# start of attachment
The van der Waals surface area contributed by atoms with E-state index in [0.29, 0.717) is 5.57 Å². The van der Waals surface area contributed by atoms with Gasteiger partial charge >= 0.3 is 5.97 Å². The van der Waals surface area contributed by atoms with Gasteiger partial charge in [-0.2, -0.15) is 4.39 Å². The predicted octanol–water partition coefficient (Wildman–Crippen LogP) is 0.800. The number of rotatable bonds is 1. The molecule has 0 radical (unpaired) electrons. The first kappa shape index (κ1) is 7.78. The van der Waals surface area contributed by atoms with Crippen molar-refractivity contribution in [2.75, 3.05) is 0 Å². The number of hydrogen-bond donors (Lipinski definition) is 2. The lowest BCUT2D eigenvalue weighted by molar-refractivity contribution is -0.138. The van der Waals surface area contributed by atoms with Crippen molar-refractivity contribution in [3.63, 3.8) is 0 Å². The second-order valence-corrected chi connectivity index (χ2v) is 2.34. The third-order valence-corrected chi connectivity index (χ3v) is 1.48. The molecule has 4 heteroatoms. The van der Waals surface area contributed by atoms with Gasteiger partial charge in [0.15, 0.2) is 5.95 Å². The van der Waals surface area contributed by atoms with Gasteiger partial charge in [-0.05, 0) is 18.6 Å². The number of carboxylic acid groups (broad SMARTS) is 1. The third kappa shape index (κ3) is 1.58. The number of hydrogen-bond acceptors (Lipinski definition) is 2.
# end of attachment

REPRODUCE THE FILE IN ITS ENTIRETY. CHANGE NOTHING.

The van der Waals surface area contributed by atoms with E-state index in [0.29, 0.717) is 5.57 Å². The van der Waals surface area contributed by atoms with Gasteiger partial charge >= 0.3 is 5.97 Å². The van der Waals surface area contributed by atoms with Gasteiger partial charge in [-0.2, -0.15) is 4.39 Å². The predicted octanol–water partition coefficient (Wildman–Crippen LogP) is 0.800. The number of rotatable bonds is 1. The molecule has 0 radical (unpaired) electrons. The first kappa shape index (κ1) is 7.78. The van der Waals surface area contributed by atoms with Crippen molar-refractivity contribution in [2.75, 3.05) is 0 Å². The number of hydrogen-bond donors (Lipinski definition) is 2. The lowest BCUT2D eigenvalue weighted by molar-refractivity contribution is -0.138. The van der Waals surface area contributed by atoms with Crippen molar-refractivity contribution in [3.63, 3.8) is 0 Å². The second-order valence-corrected chi connectivity index (χ2v) is 2.34. The third-order valence-corrected chi connectivity index (χ3v) is 1.48. The molecule has 4 heteroatoms. The van der Waals surface area contributed by atoms with Gasteiger partial charge in [0.15, 0.2) is 5.95 Å². The van der Waals surface area contributed by atoms with Gasteiger partial charge in [-0.05, 0) is 18.6 Å². The number of carboxylic acid groups (broad SMARTS) is 1. The third kappa shape index (κ3) is 1.58. The number of hydrogen-bond acceptors (Lipinski definition) is 2.